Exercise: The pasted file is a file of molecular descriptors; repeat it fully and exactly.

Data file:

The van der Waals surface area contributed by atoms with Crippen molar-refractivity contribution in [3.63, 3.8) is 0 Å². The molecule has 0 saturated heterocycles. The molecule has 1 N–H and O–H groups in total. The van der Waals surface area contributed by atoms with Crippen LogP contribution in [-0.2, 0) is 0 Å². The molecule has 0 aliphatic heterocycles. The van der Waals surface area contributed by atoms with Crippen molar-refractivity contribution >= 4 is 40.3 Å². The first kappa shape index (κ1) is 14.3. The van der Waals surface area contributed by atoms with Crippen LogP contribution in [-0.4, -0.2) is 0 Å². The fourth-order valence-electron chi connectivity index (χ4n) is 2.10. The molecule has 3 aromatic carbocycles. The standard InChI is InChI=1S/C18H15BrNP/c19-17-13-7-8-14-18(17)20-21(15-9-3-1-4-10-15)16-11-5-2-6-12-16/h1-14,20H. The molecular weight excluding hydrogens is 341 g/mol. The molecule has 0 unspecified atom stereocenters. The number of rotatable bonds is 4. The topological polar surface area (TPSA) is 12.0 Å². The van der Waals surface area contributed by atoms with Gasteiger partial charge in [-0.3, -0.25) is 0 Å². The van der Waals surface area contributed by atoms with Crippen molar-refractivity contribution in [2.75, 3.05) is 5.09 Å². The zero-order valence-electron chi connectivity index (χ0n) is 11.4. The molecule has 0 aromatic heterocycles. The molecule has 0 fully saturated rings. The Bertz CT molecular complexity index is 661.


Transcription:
The van der Waals surface area contributed by atoms with Crippen molar-refractivity contribution in [3.63, 3.8) is 0 Å². The molecule has 0 saturated heterocycles. The molecule has 1 N–H and O–H groups in total. The van der Waals surface area contributed by atoms with Crippen LogP contribution in [-0.2, 0) is 0 Å². The molecule has 0 aliphatic heterocycles. The van der Waals surface area contributed by atoms with Crippen molar-refractivity contribution >= 4 is 40.3 Å². The first kappa shape index (κ1) is 14.3. The van der Waals surface area contributed by atoms with Crippen LogP contribution in [-0.4, -0.2) is 0 Å². The fourth-order valence-electron chi connectivity index (χ4n) is 2.10. The molecule has 3 aromatic carbocycles. The standard InChI is InChI=1S/C18H15BrNP/c19-17-13-7-8-14-18(17)20-21(15-9-3-1-4-10-15)16-11-5-2-6-12-16/h1-14,20H. The molecular weight excluding hydrogens is 341 g/mol. The molecule has 0 unspecified atom stereocenters. The number of rotatable bonds is 4. The topological polar surface area (TPSA) is 12.0 Å². The van der Waals surface area contributed by atoms with Gasteiger partial charge in [-0.3, -0.25) is 0 Å². The van der Waals surface area contributed by atoms with Crippen molar-refractivity contribution in [2.75, 3.05) is 5.09 Å². The zero-order valence-electron chi connectivity index (χ0n) is 11.4. The molecule has 0 aromatic heterocycles. The molecule has 0 fully saturated rings. The Bertz CT molecular complexity index is 661.